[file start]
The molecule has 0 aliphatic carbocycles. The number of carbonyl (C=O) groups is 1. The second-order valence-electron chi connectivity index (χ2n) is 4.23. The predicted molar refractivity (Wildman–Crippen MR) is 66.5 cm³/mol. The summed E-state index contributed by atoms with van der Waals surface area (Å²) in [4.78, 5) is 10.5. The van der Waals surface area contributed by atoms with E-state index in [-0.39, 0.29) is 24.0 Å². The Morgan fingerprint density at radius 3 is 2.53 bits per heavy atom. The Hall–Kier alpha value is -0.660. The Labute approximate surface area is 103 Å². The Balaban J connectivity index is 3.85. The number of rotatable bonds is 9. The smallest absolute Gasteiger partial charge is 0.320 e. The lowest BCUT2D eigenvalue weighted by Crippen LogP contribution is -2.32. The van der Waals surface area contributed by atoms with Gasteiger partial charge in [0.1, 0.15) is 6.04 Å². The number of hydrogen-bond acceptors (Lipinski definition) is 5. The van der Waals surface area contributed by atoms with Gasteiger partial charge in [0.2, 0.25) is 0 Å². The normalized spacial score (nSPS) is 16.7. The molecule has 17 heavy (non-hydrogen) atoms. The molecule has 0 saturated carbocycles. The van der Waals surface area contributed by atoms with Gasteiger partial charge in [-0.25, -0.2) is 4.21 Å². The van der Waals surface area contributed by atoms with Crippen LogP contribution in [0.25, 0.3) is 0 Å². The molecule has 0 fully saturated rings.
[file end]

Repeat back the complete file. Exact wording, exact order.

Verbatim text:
The molecule has 0 aliphatic carbocycles. The number of carbonyl (C=O) groups is 1. The second-order valence-electron chi connectivity index (χ2n) is 4.23. The predicted molar refractivity (Wildman–Crippen MR) is 66.5 cm³/mol. The summed E-state index contributed by atoms with van der Waals surface area (Å²) in [4.78, 5) is 10.5. The van der Waals surface area contributed by atoms with E-state index in [-0.39, 0.29) is 24.0 Å². The Morgan fingerprint density at radius 3 is 2.53 bits per heavy atom. The Hall–Kier alpha value is -0.660. The Labute approximate surface area is 103 Å². The Balaban J connectivity index is 3.85. The number of rotatable bonds is 9. The smallest absolute Gasteiger partial charge is 0.320 e. The lowest BCUT2D eigenvalue weighted by Crippen LogP contribution is -2.32. The van der Waals surface area contributed by atoms with Gasteiger partial charge in [0.1, 0.15) is 6.04 Å². The number of hydrogen-bond acceptors (Lipinski definition) is 5. The van der Waals surface area contributed by atoms with Gasteiger partial charge in [0.2, 0.25) is 0 Å². The normalized spacial score (nSPS) is 16.7. The molecule has 17 heavy (non-hydrogen) atoms. The molecule has 0 saturated carbocycles. The van der Waals surface area contributed by atoms with Gasteiger partial charge in [-0.25, -0.2) is 4.21 Å². The van der Waals surface area contributed by atoms with Crippen LogP contribution in [0.25, 0.3) is 0 Å². The molecule has 0 fully saturated rings.